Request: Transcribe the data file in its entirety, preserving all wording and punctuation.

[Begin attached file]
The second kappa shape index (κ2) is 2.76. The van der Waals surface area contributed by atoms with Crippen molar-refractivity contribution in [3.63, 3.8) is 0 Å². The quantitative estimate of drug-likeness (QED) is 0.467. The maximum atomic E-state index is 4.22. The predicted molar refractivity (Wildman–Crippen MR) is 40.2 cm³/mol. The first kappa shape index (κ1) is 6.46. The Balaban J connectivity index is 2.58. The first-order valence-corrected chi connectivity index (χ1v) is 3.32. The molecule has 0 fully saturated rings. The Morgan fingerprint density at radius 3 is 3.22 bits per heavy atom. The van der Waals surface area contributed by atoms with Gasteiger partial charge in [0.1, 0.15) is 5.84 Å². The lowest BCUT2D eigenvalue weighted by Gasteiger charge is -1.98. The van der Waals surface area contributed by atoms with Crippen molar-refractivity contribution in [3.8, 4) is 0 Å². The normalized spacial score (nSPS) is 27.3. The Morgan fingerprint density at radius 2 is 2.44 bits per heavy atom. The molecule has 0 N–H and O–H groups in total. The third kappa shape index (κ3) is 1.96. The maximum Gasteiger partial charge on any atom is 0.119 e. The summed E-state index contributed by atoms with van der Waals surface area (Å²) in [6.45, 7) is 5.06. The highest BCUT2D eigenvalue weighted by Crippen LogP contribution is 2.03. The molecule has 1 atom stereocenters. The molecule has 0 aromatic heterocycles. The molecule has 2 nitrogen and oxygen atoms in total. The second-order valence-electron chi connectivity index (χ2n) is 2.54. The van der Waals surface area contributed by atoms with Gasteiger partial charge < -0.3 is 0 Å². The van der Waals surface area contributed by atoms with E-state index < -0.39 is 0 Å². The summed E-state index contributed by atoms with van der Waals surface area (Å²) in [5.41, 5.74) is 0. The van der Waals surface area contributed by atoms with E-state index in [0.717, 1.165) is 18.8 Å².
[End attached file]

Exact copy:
The second kappa shape index (κ2) is 2.76. The van der Waals surface area contributed by atoms with Crippen molar-refractivity contribution in [3.63, 3.8) is 0 Å². The quantitative estimate of drug-likeness (QED) is 0.467. The maximum atomic E-state index is 4.22. The predicted molar refractivity (Wildman–Crippen MR) is 40.2 cm³/mol. The first kappa shape index (κ1) is 6.46. The Balaban J connectivity index is 2.58. The first-order valence-corrected chi connectivity index (χ1v) is 3.32. The molecule has 0 fully saturated rings. The Morgan fingerprint density at radius 3 is 3.22 bits per heavy atom. The van der Waals surface area contributed by atoms with Gasteiger partial charge in [0.1, 0.15) is 5.84 Å². The lowest BCUT2D eigenvalue weighted by Gasteiger charge is -1.98. The van der Waals surface area contributed by atoms with Crippen molar-refractivity contribution in [3.8, 4) is 0 Å². The normalized spacial score (nSPS) is 27.3. The Morgan fingerprint density at radius 2 is 2.44 bits per heavy atom. The molecule has 0 N–H and O–H groups in total. The third kappa shape index (κ3) is 1.96. The maximum Gasteiger partial charge on any atom is 0.119 e. The summed E-state index contributed by atoms with van der Waals surface area (Å²) in [6.45, 7) is 5.06. The highest BCUT2D eigenvalue weighted by Crippen LogP contribution is 2.03. The molecule has 1 atom stereocenters. The molecule has 0 aromatic heterocycles. The molecule has 2 nitrogen and oxygen atoms in total. The second-order valence-electron chi connectivity index (χ2n) is 2.54. The van der Waals surface area contributed by atoms with Gasteiger partial charge < -0.3 is 0 Å². The van der Waals surface area contributed by atoms with E-state index < -0.39 is 0 Å². The summed E-state index contributed by atoms with van der Waals surface area (Å²) in [5.41, 5.74) is 0. The van der Waals surface area contributed by atoms with E-state index in [0.717, 1.165) is 18.8 Å².